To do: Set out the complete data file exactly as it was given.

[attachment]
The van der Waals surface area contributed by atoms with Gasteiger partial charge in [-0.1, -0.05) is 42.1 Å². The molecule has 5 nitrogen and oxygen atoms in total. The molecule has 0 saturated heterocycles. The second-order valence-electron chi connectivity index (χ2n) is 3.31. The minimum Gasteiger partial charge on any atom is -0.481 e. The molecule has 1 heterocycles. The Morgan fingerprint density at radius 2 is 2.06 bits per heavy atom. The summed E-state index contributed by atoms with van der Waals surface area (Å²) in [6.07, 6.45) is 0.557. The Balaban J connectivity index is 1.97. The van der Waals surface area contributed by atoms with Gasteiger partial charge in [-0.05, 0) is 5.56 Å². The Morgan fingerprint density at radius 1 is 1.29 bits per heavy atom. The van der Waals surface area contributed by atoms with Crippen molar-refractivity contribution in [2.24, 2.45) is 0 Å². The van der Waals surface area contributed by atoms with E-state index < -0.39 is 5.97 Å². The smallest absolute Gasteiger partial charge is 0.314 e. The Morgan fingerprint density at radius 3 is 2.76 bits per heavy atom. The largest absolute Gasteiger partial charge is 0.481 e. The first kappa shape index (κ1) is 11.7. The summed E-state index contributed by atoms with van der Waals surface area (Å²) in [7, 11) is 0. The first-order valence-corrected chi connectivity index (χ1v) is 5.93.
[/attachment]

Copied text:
The van der Waals surface area contributed by atoms with Gasteiger partial charge in [-0.1, -0.05) is 42.1 Å². The molecule has 5 nitrogen and oxygen atoms in total. The molecule has 0 saturated heterocycles. The second-order valence-electron chi connectivity index (χ2n) is 3.31. The minimum Gasteiger partial charge on any atom is -0.481 e. The molecule has 1 heterocycles. The Morgan fingerprint density at radius 2 is 2.06 bits per heavy atom. The summed E-state index contributed by atoms with van der Waals surface area (Å²) in [6.07, 6.45) is 0.557. The Balaban J connectivity index is 1.97. The van der Waals surface area contributed by atoms with Gasteiger partial charge in [-0.05, 0) is 5.56 Å². The Morgan fingerprint density at radius 1 is 1.29 bits per heavy atom. The van der Waals surface area contributed by atoms with Crippen molar-refractivity contribution in [2.24, 2.45) is 0 Å². The van der Waals surface area contributed by atoms with E-state index < -0.39 is 5.97 Å². The smallest absolute Gasteiger partial charge is 0.314 e. The Morgan fingerprint density at radius 3 is 2.76 bits per heavy atom. The largest absolute Gasteiger partial charge is 0.481 e. The first kappa shape index (κ1) is 11.7. The summed E-state index contributed by atoms with van der Waals surface area (Å²) in [7, 11) is 0. The first-order valence-corrected chi connectivity index (χ1v) is 5.93.